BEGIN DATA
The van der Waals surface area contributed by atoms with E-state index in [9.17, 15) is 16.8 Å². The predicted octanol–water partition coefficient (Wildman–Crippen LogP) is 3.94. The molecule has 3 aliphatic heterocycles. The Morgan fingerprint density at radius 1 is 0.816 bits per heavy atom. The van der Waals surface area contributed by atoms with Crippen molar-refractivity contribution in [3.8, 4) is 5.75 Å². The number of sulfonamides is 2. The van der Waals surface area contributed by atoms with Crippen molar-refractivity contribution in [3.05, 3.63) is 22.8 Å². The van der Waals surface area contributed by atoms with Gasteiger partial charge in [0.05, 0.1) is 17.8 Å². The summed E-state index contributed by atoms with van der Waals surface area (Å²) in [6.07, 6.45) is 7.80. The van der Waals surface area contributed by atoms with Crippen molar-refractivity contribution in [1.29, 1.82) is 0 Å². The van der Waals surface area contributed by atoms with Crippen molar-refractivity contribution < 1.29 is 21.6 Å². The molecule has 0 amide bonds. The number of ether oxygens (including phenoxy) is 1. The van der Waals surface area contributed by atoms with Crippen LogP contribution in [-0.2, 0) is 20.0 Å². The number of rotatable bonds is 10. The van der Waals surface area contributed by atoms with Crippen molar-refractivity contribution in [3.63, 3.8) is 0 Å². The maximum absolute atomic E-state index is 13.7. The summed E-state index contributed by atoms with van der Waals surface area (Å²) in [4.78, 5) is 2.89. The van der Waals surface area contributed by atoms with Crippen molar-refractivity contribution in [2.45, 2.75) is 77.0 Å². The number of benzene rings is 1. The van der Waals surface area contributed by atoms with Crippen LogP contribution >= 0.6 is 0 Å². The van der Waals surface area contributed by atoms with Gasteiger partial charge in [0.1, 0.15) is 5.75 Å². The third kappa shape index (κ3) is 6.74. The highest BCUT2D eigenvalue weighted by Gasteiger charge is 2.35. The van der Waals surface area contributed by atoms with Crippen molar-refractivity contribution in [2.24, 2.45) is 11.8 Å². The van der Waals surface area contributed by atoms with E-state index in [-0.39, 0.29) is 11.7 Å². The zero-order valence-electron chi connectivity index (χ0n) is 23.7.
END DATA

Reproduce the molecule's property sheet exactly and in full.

The van der Waals surface area contributed by atoms with E-state index in [9.17, 15) is 16.8 Å². The predicted octanol–water partition coefficient (Wildman–Crippen LogP) is 3.94. The molecule has 3 aliphatic heterocycles. The Morgan fingerprint density at radius 1 is 0.816 bits per heavy atom. The van der Waals surface area contributed by atoms with Crippen molar-refractivity contribution in [3.8, 4) is 5.75 Å². The number of sulfonamides is 2. The van der Waals surface area contributed by atoms with Crippen molar-refractivity contribution in [3.05, 3.63) is 22.8 Å². The van der Waals surface area contributed by atoms with Gasteiger partial charge in [0.05, 0.1) is 17.8 Å². The summed E-state index contributed by atoms with van der Waals surface area (Å²) in [6.07, 6.45) is 7.80. The van der Waals surface area contributed by atoms with Crippen molar-refractivity contribution in [1.29, 1.82) is 0 Å². The van der Waals surface area contributed by atoms with Crippen molar-refractivity contribution < 1.29 is 21.6 Å². The molecule has 0 amide bonds. The number of ether oxygens (including phenoxy) is 1. The van der Waals surface area contributed by atoms with Crippen LogP contribution in [-0.2, 0) is 20.0 Å². The number of rotatable bonds is 10. The van der Waals surface area contributed by atoms with Crippen molar-refractivity contribution in [3.63, 3.8) is 0 Å². The maximum absolute atomic E-state index is 13.7. The summed E-state index contributed by atoms with van der Waals surface area (Å²) in [4.78, 5) is 2.89. The van der Waals surface area contributed by atoms with Crippen molar-refractivity contribution in [2.45, 2.75) is 77.0 Å². The number of benzene rings is 1. The van der Waals surface area contributed by atoms with Crippen LogP contribution >= 0.6 is 0 Å². The van der Waals surface area contributed by atoms with Gasteiger partial charge in [0.1, 0.15) is 5.75 Å². The third kappa shape index (κ3) is 6.74. The highest BCUT2D eigenvalue weighted by Gasteiger charge is 2.35. The van der Waals surface area contributed by atoms with Crippen molar-refractivity contribution in [2.24, 2.45) is 11.8 Å². The van der Waals surface area contributed by atoms with E-state index in [-0.39, 0.29) is 11.7 Å². The zero-order valence-electron chi connectivity index (χ0n) is 23.7.